I can still hear the terrified squeal of the horse, the roar of the crowd suddenly sputter and die, the pounding of hooves, the strong, rich voice of the narrator describing the young Spanish boy, sombrero askew, red scarf flying,  gripping the mane of the horse as he flies from certain death over the gate of the bull fighting arena and to freedom.

I listened to that record until I wore the stereo needle and my mother out.

I can’t remember the name of the tale, or the boy, nor many of its details.  I can, however, remember how I felt as if I were that boy: fearless, selfless, making my little life count for something much bigger than anyone around me thought I could.

That story taught me the meaning of bravery and sacrifice like no dictionary definition ever could.  Stories do that.

What is God saying to you through today’s stories?

Eugene C. Scott joins Mike in writing A Daily Bible Conversation twice a week.

TODAY’S READING (click here to view today’s reading online)

2 Samuel 19:11-20:13

John 21:1-25

Psalm 120:1-7

Proverbs 16:16-17


2 Samuel 19:11-20:13: One could spend hours trying to understand the how and why of the betrayal and intrigue just in this section of Scripture alone. And doing so might yield some fruit. It might also make one miss the salient point of the story: How much are we each like Shimei, Abishai, and Joab in our betrayal of and double dealing with God? And how much is God like David fearlessly pouring undeserved grace on each of us?

John 16:1-33: Notice the details in this narrative. It’s early in the morning, Peter is unclothed, Jesus builds a fire, they catch 153 fish, Jesus has appeared to them three times. What do these details add to the story? What do they mean? At the very least they mean the author, John, was present and these details spoke to him. What do they speak to you?

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How much help do you believe the following definition would be to someone who had just been lied to, hurt, or betrayed by a loved one?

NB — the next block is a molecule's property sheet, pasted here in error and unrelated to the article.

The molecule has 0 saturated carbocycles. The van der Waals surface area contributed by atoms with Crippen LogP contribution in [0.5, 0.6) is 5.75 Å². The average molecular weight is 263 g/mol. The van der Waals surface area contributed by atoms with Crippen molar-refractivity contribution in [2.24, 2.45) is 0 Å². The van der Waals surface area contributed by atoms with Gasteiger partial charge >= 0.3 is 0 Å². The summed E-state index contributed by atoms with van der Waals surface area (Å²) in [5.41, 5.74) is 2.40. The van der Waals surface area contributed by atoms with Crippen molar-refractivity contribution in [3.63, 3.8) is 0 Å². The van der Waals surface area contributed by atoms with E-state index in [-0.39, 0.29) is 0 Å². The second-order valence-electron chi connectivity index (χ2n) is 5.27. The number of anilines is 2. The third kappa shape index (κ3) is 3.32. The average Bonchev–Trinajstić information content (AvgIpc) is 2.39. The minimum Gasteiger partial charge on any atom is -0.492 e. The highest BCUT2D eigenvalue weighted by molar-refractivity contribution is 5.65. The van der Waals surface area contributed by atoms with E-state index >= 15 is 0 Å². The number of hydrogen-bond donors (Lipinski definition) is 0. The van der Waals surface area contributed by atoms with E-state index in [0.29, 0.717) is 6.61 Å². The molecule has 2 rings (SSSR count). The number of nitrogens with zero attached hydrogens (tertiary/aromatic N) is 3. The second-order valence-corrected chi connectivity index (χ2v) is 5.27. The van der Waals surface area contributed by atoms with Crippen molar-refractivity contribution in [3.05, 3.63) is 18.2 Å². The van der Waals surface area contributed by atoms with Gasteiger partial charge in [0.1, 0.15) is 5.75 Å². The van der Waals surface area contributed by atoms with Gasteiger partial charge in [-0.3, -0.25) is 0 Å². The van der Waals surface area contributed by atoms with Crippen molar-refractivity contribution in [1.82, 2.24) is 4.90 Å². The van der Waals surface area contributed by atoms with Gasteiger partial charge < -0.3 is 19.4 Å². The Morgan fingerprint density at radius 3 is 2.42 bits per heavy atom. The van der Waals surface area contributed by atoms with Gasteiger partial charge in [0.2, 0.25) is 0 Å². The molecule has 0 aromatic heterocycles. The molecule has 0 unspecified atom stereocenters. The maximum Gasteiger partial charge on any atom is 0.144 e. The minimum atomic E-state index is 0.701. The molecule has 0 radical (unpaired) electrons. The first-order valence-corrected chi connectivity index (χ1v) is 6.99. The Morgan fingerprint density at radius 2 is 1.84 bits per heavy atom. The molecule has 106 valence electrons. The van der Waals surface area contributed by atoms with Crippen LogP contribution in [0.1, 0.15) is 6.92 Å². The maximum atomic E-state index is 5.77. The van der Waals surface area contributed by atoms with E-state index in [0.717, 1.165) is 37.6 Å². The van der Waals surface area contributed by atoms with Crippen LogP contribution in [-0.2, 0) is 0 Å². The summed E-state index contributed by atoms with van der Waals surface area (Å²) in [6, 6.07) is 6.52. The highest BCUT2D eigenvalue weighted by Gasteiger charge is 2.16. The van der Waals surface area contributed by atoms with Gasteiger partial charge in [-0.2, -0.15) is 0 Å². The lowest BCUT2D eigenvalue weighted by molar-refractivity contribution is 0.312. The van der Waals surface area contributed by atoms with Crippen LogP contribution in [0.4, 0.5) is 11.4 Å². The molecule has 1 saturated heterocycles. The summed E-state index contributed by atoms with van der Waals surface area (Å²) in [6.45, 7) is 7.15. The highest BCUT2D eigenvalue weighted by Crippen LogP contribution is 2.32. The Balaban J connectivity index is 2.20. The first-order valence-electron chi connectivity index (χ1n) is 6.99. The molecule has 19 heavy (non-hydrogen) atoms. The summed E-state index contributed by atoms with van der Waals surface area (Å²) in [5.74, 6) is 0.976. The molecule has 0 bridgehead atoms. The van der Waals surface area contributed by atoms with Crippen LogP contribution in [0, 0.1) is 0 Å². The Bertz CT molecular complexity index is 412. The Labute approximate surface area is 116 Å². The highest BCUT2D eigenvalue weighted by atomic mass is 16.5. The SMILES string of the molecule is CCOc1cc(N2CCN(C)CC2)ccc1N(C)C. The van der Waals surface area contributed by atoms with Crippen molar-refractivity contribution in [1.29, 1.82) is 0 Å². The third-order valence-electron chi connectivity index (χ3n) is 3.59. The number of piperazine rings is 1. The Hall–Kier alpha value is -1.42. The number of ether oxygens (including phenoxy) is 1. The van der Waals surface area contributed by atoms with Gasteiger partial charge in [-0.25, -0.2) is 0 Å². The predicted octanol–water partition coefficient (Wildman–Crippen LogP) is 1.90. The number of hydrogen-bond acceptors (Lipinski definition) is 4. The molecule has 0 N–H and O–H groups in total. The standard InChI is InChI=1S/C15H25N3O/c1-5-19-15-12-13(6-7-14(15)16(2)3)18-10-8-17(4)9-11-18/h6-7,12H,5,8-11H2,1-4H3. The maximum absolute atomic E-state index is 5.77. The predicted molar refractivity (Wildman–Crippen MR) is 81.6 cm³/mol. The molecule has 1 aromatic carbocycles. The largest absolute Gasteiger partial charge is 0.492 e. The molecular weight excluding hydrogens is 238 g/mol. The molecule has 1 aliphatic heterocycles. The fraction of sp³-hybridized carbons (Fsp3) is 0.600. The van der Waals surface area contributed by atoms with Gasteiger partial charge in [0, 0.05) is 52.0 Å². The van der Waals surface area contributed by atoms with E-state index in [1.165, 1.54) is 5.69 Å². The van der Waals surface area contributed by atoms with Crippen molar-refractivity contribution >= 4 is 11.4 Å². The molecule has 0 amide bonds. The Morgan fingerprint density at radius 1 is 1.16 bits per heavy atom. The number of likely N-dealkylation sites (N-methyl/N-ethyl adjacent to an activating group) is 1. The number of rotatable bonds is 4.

Webster’s New Universal Unabridged Dictionary says to forgive is “to grant pardon for or remission of an offense, debt, etc.” or “to cease to feel resentment against” someone.

It’s a precise, accurate propositional statement. Good for reminding yourself of what you may not be doing or for reciting in a test, but it’s flat and lacks life, is virtually powerless to produce what it so well defines.

Imagine if when informing us of David regaining the throne, the author of 1 Samuel 19-20 simply wrote, “David granted pardon and ceased to feel resentment against” those who had joined Absalom in betraying him. The Old Testament would be a lot shorter and  profoundly less difficult, complicated, meaningful, and memorable.

So too with how in John 21 John recounts Jesus forgiving Peter. John could merely have listed the facts:

  • Previously Peter denied Jesus three times.
  • Jesus comes to the shore of the lake.
  • Peter swims ashore.
  • Jesus asks Peter if he loves him three times.
  • Peter answers yes three times.
  • Jesus cooks some fish.
  • Everyone is happy.

If you recited those facts for a quiz about this section of Scripture you would earn an A, or close to it. But would you know, feel, and understand what forgiveness is? I doubt it.

Therefore, God instead had John show us forgiveness in the story of how Jesus interacted with Peter.

I can see Peter standing in the boat embarrassed, not over being physically naked but emotionally so. I can hear Jesus strong, rich voice asking, “Do you love me?” I, like Peter, hear Jesus’ unspoken, “I love you.” The question and Jesus’ unspoken affirmation are filled with the warmth of love, like the fire Jesus is tending. And in that moment I am Peter. I draw near Jesus’ warmth and I remember how much I hurt him and how much he loves me. I look in his dark eyes and I feel his grace fill me. I weep. Like Peter, I am forgiven.

God’s stories do that.

  1. What details of these stories spoke to you?
  2. Do you learn better by memorizing facts or hearing a story?

If you’re reading this blog on Facebook and you’d like to join the conversation, click here. www.bibleconversation.com.

Eugene co-pastors The Neighborhood Church in Littleton, CO and writes a blog eugenesgodsightings.blogspot.com